Dungworth D.,English Heritage Fort Cumberland | Mepham L.,Wessex Archaeology
Historical Metallurgy | Year: 2012

An archaeological excavation at Shooters Hill in south-east London revealed a ditch which contained a substantial quantity of iron smelting slag. The only dating evidence from the fill of the ditch is provided by Early Iron Age pottery. Shooters Hill is one of the earliest known iron production sites in Britain and suggests that this region (the lower Thames valley) may have played a significant role in the introduction of iron manufacture.

Redfern R.C.,Center for Human Bioarchaeology | Dewitte S.N.,University of South Carolina | Pearce J.,King's College London | Hamlin C.,University of Wisconsin - Milwaukee | Dinwiddy K.E.,Wessex Archaeology
American Journal of Physical Anthropology | Year: 2015

In the Roman period, urban and rural ways of living were differentiated philosophically and legally, and this is the first regional study of these contrasting life-ways. Focusing on frailty and mortality risk, we investigated how these differed by age, sex, and status, using coffin type as a proxy for social status. We employed skeletal data from 344 individuals: 150 rural and 194 urban (1st-5th centuries A.D.) from Dorset, England. Frailty and mortality risk were examined using indicators of stress (cribra orbitalia, porotic hyperostosis, nonspecific periostitis, and enamel hypoplastic defects), specific metabolic and infectious diseases (rickets, scurvy, and tuberculosis), and dental health (carious lesions and calculus). These variables were studied using Chi-square, Siler model of mortality, Kaplan-Meier analysis, and the Gompertz model of adult mortality. Our study found that overall, mortality risk and survivorship did not differ between cemetery types but when the data were examined by age, mortality risk was only significantly higher for urban subadults. Demographic differences were found, with urban cemeteries having more 0-10 and >35 year olds, and for health, urban cemeteries had significantly higher frequencies of enamel hypoplastic defects, carious lesions, and rickets. Interestingly, no significant difference in status was observed between rural and urban cemeteries. The most significant finding was the influence of the skeletal and funerary data from the Poundbury sites, which had different demographic profiles, significantly higher frequencies of the indicators of stress and dental health variables. In conclusion, there are significant health, demographic, and mortality differences between rural and urban populations in Roman Britain. Am J Phys Anthropol 157:107-120, 2015. © 2015 Wiley Periodicals, Inc. © 2015 Wiley Periodicals, Inc.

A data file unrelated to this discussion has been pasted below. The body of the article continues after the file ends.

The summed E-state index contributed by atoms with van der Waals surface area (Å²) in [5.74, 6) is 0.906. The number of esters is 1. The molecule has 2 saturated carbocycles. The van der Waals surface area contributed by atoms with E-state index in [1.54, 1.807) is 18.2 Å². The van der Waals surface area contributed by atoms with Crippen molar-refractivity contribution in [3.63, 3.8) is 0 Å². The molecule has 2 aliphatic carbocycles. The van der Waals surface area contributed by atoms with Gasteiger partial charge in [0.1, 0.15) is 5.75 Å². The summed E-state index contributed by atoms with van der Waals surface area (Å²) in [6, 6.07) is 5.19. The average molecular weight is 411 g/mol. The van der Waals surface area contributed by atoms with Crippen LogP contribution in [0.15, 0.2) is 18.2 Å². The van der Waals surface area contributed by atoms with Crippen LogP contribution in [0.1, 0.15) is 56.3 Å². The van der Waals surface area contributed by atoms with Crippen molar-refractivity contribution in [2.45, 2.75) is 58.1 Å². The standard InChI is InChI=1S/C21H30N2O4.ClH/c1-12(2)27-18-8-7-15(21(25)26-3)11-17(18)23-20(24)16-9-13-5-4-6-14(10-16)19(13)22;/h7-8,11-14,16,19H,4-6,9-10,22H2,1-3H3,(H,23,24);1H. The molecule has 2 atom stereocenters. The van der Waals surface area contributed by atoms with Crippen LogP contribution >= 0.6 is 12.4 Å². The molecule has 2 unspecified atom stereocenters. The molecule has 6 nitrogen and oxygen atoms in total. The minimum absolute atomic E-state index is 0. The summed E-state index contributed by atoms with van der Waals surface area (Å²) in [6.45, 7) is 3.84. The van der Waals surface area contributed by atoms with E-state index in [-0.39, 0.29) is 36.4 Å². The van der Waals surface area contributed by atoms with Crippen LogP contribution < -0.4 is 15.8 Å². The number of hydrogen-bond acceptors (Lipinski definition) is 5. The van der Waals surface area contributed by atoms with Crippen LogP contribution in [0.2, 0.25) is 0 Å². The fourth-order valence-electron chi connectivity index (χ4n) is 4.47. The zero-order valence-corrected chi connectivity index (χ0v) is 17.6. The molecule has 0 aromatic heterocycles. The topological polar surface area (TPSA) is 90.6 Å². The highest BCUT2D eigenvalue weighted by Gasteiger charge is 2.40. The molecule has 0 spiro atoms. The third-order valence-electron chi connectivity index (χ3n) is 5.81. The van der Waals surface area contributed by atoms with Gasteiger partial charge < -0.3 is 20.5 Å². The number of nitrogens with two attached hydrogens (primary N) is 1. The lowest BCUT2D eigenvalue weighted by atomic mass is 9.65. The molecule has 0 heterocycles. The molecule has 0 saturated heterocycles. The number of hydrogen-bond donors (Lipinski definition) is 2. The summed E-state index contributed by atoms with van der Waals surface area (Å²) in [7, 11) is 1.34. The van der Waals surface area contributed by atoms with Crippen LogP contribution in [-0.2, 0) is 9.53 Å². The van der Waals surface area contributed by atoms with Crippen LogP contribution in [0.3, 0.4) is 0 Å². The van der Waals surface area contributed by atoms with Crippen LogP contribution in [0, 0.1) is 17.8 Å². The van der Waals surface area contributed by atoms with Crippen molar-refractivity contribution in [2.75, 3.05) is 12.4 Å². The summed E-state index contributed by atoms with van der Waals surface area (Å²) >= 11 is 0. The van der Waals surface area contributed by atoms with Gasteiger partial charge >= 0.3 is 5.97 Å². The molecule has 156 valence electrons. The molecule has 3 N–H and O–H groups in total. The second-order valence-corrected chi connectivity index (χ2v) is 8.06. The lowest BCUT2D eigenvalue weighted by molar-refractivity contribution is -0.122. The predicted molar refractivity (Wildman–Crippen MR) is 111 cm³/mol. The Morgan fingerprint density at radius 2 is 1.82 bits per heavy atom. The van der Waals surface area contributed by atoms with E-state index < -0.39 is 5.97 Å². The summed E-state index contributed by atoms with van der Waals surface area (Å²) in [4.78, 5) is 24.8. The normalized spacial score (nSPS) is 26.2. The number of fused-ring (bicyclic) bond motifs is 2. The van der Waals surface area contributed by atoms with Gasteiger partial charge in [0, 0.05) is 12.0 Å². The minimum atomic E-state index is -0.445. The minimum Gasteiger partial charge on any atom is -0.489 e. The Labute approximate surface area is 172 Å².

Fuller D.Q.,University College London | Allaby R.G.,University of Warwick | Stevens C.,Wessex Archaeology
World Archaeology | Year: 2010

The origins of agriculture involved pathways of domestication in which human behaviours and plant genetic adaptations were entangled. These changes resulted in consequences that were unintended at the start of the process. This paper highlights some of the key innovations in human behaviours, such as soil preparation, harvesting and threshing, and how these were coupled with genetic 'innovations' within plant populations. We identify a number of 'traps' for early cultivators, including the needs for extra labour expenditure on crop-processing and soil fertility maintenance, but also linked gains in terms of potential crop yields. Compilations of quantitative data across a few different crops for the traits of non-shattering and seed size are discussed in terms of the apparently slow process of domestication, and parallels and differences between different regional pathways are identified. We highlight the need to bridge the gap between a Neolithic archaeobotanical focus on domestication and a focus of later periods on crop-processing activities and labour organization. In addition, archaeobotanical data provide a basis for rethinking previous assumptions about how plant genetic data should be related to the origins of agriculture and we contrast two alternative hypotheses: gradual evolution with low selection pressure versus metastable equilibrium that prolonged the persistence of 'semi-domesticated' populations. Our revised understanding of the innovations involved in plant domestication highlight the need for new approaches to collecting, modelling and integrating genetic data and archaeobotanical evidence. © 2010 Taylor & Francis.